We the People of the United States, in Order to form a more perfect Union, establish Justice, insure domestic Tranquility, provide for the common defense, promote the general Welfare, and secure the Blessings of Liberty to ourselves and our Posterity: do ordain and establish this Constitution for the United States of America.
Most of us recognize the opening words of our Constitution, but I do not believe most of us think very often about what the preamble means. I am sure Congress does not. If we and congress, did the healthcare debate, would have been very different. This column is not a defense of the current healthcare law. I do not know how much it will help people or control costs. I will tell you what I do know.
Other than the individual liberty we have from dictators and demigods here in America: can anyone come up with a single issue for our country and ourselves as important as healthcare. Healthcare as its come to mean in our times is directly related to every point in the preamble, what was and should be our national ideal. We as a people attempted and continue to attempt to form an ideal of what a country should do and mean to its citizens.
No one can say our healthcare system is just, and as long as disease and injury are part of the human experience there will be no justice in illness. But, there should be justice in the access and treatment of it.
Insure domestic tranquility. What does it say for us as a country and our society when one of the largest class barriers is access to healthcare. As that divide grows greater, what will that do for domestic tranquility? How is domestic tranquility improved by people worrying about to make the mortgage payment, or pay for their medicine?
Most of all did not our founding fathers charge us to promote the general Welfare; how can anyone say in good conscious that we have not let them down.
I believe in a free market, and I believe a man is entitled to the wealth he can create, but I worry about a country that believes an individual only deserves the healthcare his profession, or life situation can afford. Why should only those who through personal effort or accident of birth are the ones who deserve full access to healthcare.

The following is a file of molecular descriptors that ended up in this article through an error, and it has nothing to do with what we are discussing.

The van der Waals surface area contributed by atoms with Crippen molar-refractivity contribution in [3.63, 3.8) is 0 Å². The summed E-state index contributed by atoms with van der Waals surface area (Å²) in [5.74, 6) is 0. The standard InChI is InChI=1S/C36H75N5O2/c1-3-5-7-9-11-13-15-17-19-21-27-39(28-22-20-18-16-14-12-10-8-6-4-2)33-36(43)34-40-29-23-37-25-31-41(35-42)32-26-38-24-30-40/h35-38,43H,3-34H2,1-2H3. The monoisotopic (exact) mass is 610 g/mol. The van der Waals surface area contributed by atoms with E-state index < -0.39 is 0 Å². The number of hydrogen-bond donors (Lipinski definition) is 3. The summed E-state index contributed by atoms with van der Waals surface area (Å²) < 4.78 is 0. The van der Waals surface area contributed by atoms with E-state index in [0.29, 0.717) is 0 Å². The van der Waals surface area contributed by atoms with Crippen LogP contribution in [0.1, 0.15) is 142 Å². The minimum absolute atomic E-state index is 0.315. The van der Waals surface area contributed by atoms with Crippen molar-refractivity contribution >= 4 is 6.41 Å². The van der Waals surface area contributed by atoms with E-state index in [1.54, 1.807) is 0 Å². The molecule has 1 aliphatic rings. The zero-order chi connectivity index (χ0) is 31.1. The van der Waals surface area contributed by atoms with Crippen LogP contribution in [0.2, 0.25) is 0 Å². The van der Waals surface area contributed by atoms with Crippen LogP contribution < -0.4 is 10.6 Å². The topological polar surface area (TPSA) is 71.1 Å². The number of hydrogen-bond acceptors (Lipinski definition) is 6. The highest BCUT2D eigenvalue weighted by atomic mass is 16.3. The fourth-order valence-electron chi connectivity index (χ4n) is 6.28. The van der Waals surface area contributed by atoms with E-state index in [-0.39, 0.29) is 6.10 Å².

The U.S. healthcare system of the early twenty-first century did not come close to any one of our national ideals expressed in the preamble; it cannot even be said it is a system at all. Too often in American public discourse the argument against trying another policy is the suggested replacement is not perfect. So what those 212 Republicans with their no votes were saying was the status quo is fine because the solution is not perfect. How much money do we have to waste, how many people have to suffer because we don’t have a perfect solution? The one thing I support about the healthcare law is it attempts to change a “system” that is without doubt expensive and inefficient. Maybe the new law will do no more than screw things up, forcing our leaders finally to fix things, or may be the law will be a base to improve upon, but at least it’s not the insanity of continuing to do the same thing and expecting different results.
So what should the debate and new law have done to transform our political landscape and improve healthcare? Before I lay that out, I am compelled to talk about what it devolved into. Politics, setting a stage to confound a new President, creating a fictional storyline that individual and corporate rights are violated by Universal Health Coverage. It also should not have been about the various stakeholders arguing by proxy (read congress dependent on large campaign contributions); who is to blame and who should not be cut out.
It is very simple the debate should have been how the United States; like every other first world country; could provide all of its citizens with Universal Healthcare. Despite the rhetoric, people espouse about other countries systems because and here is a shock those systems are not perfect, let us look at a few facts.
Pharmaceutical companies still make a good return on their capital or else six of the twelve largest would not be headquartered in Europe. Doctors abroad make way above average livings, and despite limited access to all possible healthcare services, those nasty intruding foreign governments put on their citizens the “open” U.S. still only ranked 49th in life expectancy compared to those horrible socialized medicine countries of Canada (9) France (10) and Germany (33). 44 countries have lower infant mortality rates than the United States.
Heck our National Soccer team is more competitive in world standings than our healthcare system. In case you think I use fuzzy statistics to support my argument, you can go look them up for yourself at the Central Intelligence Agency’s World Factbook website.
To paraphrase Shakespeare, I say a plague on both political parties. A plague to the Republicans in the house who were clearly playing politics with a hundred percent of them voting no, and a plague to the Democrats for not having the courage to push and enact true reform.
Until next time be radical, be practical and most of all…Rock the Capital.
TRP, C4, October 2010
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